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During a meeting


At the start of your meeting set the tone.  


Make it clear that all participants must be respected and have valuable contributions to make.


An icebreaker at the start of a meeting can help make everyone feel welcome and valued.​

A group of people in a meeting with their thumbs up


Set ground rules to help with accessibility.


For example: 

  • one speaker at a time

  • speak slowly and clearly

  • pause the meeting to clarify when someone does not understand

  • keep to the agenda

  • listen to and respect one another


The group can help set the rules. 

A group of people watching a woman present group rules


Use accessible language


Remind speakers to use clear, everyday language and avoid jargon and acronyms.


Make sure information is presented simply. 

Red/yellow accessibility cards can help. A yellow card means the person needs the meeting to slow down and a red card means the person needs the meeting to pause to ask a question or catch-up.


Everyone in the meeting (both people with and without intellectual disabilities) should have cards and know how to use them.

Four people in a meeting, all saying their ideas
A yellow card next to a clock and a plus sign, a red card next to a stop sign
A facilitator asking a person with a disability a question
A cross sign next to a support person talking over someone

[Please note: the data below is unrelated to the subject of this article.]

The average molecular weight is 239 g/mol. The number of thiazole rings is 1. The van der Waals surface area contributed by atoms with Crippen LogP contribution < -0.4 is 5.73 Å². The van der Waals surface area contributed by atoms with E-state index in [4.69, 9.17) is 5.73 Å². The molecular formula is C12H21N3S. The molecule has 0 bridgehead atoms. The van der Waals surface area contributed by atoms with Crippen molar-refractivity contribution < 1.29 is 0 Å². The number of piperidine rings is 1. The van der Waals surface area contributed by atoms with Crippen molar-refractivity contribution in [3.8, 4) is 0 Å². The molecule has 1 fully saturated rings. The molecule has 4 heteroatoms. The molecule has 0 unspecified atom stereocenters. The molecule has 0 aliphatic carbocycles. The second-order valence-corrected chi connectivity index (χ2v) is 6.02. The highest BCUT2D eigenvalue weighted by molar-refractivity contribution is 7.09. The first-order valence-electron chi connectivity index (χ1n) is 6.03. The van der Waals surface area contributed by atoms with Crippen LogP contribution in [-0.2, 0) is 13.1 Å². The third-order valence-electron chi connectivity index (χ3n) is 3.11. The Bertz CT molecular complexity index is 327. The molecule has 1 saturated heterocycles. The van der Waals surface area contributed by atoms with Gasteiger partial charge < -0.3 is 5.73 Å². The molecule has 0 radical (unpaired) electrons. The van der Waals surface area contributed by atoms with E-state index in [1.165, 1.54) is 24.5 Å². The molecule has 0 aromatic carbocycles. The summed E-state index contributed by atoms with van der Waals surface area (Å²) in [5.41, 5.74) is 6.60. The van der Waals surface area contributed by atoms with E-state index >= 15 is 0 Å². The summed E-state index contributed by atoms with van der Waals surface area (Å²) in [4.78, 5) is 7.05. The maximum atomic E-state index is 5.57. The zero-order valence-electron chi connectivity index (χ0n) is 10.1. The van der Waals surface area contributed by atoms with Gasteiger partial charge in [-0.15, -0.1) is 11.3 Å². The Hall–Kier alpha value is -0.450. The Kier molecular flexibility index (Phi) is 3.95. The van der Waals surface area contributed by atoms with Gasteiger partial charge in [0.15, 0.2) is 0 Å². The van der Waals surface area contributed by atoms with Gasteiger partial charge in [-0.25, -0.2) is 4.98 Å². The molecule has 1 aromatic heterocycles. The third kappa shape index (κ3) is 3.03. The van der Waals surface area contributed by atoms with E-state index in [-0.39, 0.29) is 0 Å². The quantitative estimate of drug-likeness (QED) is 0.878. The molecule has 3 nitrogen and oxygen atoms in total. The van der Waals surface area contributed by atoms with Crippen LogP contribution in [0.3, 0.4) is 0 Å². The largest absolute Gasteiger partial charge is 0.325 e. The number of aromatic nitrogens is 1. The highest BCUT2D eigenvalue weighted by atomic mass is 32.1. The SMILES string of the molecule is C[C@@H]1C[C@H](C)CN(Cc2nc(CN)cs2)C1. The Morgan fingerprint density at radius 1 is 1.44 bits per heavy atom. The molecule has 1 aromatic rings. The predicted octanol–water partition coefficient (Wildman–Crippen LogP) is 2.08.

Make sure good support is happening.


Support people should be respectful and should not take part in the meeting themselves.


Support people may speak if the person they are supporting asks them to clarify a point or explain something.


Support people may ask speakers to explain things more clearly or to slow down or pause. 

Some examples of bad support are: 

  •  telling people with intellectual disabilities what to say

  • speaking for the people they are supporting

  • interrupting them

  • not paying attention to the meeting 

  • asking closed or leading questions, like “you agree with this point don’t you?”

If you think bad support is happening wait until the break and address it with the person with an intellectual disability.


More information about how to give good support is available on the Good Support page.​

An agenda with arrows showing that each item is happening as planned


Follow the agenda as much as possible.


People will often have prepared what they want to say in advance for each agenda item.

Recap what has been spoken about and agreed upon before moving on to the next part of the meeting.

A clock with extra time, above a person giving feedback to a meeting facilitator


Provide extra time.  


Support people may need extra time to explain ideas or translate information.


Include time at the end of a meeting for people to ask questions and give feedback on how the meeting went.

Useful resources

An easy read document

Example of a Plain Language Agenda

A woman pointing to rules on a flipchart

Example of ground rules 

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